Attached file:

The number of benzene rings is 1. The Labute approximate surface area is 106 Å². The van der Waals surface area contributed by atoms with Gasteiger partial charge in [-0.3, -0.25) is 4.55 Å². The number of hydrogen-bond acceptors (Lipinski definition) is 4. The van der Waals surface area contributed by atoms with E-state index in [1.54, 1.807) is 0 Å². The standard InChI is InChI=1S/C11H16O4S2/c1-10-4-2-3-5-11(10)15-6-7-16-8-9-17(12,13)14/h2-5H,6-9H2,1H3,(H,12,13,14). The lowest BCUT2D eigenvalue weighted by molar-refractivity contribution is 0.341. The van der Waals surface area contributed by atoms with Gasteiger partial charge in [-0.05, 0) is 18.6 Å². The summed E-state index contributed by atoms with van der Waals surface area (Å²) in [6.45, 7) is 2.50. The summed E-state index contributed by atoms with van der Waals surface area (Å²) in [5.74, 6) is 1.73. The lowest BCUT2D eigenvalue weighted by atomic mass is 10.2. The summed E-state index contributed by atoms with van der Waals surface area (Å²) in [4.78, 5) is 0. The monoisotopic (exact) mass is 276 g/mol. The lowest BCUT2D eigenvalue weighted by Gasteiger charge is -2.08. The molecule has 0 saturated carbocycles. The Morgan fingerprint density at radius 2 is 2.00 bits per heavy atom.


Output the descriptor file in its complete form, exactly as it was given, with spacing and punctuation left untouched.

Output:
The number of benzene rings is 1. The Labute approximate surface area is 106 Å². The van der Waals surface area contributed by atoms with Gasteiger partial charge in [-0.3, -0.25) is 4.55 Å². The number of hydrogen-bond acceptors (Lipinski definition) is 4. The van der Waals surface area contributed by atoms with E-state index in [1.54, 1.807) is 0 Å². The standard InChI is InChI=1S/C11H16O4S2/c1-10-4-2-3-5-11(10)15-6-7-16-8-9-17(12,13)14/h2-5H,6-9H2,1H3,(H,12,13,14). The lowest BCUT2D eigenvalue weighted by molar-refractivity contribution is 0.341. The van der Waals surface area contributed by atoms with Gasteiger partial charge in [-0.05, 0) is 18.6 Å². The summed E-state index contributed by atoms with van der Waals surface area (Å²) in [6.45, 7) is 2.50. The summed E-state index contributed by atoms with van der Waals surface area (Å²) in [5.74, 6) is 1.73. The lowest BCUT2D eigenvalue weighted by atomic mass is 10.2. The summed E-state index contributed by atoms with van der Waals surface area (Å²) in [4.78, 5) is 0. The monoisotopic (exact) mass is 276 g/mol. The lowest BCUT2D eigenvalue weighted by Gasteiger charge is -2.08. The molecule has 0 saturated carbocycles. The Morgan fingerprint density at radius 2 is 2.00 bits per heavy atom.